Threshold of seriousness still the order of the day

Another obstacle for hopeful data protection claimants is the “threshold of seriousness” applicable to data protection claims. Pre-Lloyd, many data protection litigants sought to make claims on the basis of very minimal damage or indeed no damage at all – rather, a mere loss of control of their data was the “damage”. Lloyd made clear that loss of control was not a compensable harm, so claimants focussed their assertions on having suffered some form of low-level “anxiety” as a result of data breaches instead.

Whether or not this sort of harm should be compensable is a question that has, on several occasions, been answered by the High Court in the negative. For example, Rolfe v Veale Wasbrough Vizards LLP [2021] concerned a letter sent by solicitors on behalf of a school concerning unpaid school fees, which was sent to the wrong parents due to a typographical error in an email address. The parents (who should have received the letter) brought a data breach claim against the solicitors, but the claim was dismissed following an application for summary judgment by the defendants on the basis that the harm suffered by the breach was minimal. The Court agreed and strongly remarked that “no person of ordinary fortitude would reasonably suffer the distress claimed arising in these circumstances in the 21st Century, in a case where a single breach was quickly remedied” and “the modern world it is not appropriate for a party to claim, (especially in the High Court) for breaches of this sort which are, frankly, trivial”.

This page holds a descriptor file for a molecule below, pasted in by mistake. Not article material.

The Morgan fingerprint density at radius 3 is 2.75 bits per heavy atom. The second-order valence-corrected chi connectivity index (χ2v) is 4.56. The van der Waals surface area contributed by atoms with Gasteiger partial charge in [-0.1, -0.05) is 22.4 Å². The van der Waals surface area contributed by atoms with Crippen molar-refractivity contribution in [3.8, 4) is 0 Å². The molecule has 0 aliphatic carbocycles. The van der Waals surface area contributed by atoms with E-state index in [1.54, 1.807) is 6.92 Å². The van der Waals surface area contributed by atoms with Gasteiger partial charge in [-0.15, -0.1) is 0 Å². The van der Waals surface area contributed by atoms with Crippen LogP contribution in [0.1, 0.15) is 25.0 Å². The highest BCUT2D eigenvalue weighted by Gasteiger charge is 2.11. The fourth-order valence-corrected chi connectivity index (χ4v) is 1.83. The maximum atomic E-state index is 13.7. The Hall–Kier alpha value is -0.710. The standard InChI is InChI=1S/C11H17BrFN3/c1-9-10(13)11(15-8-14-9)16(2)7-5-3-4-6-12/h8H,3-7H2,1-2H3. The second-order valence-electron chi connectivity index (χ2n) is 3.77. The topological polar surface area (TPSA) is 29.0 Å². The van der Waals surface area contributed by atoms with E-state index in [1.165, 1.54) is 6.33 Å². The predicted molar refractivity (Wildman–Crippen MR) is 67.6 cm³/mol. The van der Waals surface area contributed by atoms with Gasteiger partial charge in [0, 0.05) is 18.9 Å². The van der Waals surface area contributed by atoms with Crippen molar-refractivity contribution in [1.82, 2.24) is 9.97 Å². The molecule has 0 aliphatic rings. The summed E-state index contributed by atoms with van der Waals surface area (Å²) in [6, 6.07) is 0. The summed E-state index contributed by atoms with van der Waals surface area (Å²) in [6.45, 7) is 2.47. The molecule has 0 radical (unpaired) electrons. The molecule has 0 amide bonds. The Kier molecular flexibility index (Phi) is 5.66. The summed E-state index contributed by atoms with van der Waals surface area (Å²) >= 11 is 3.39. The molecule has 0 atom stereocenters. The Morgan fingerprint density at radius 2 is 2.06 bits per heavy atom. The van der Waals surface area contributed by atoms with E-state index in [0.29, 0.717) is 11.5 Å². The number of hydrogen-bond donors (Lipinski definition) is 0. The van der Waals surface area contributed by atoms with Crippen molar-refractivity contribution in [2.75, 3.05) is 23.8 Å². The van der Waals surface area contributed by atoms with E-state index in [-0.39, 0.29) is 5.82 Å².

Similarly, in Johnson v Eastlight Community Homes Ltd [2021], the defendant sent an email to one of their customers, inadvertently attaching a compilation of rent statements of other customers, which included the claimant's rent statement. The sole recipient of the email immediately notified the defendant of the error by phone and was asked to delete it, which they did. The inadvertent disclosure lasted less than 3 hours. The Court found that the nature of the data disclosed was relatively anodyne (e.g. the claimant’s address, which was noted to have been included on the claimant’s Claim Form and witness statements in any event) and that it did not contain anything particularly sensitive or which would create a risk of fraud. Consequently it held that the damage was “more in the realms of the unknown or the hypothetical than in reality,” and was “historic rather than current”.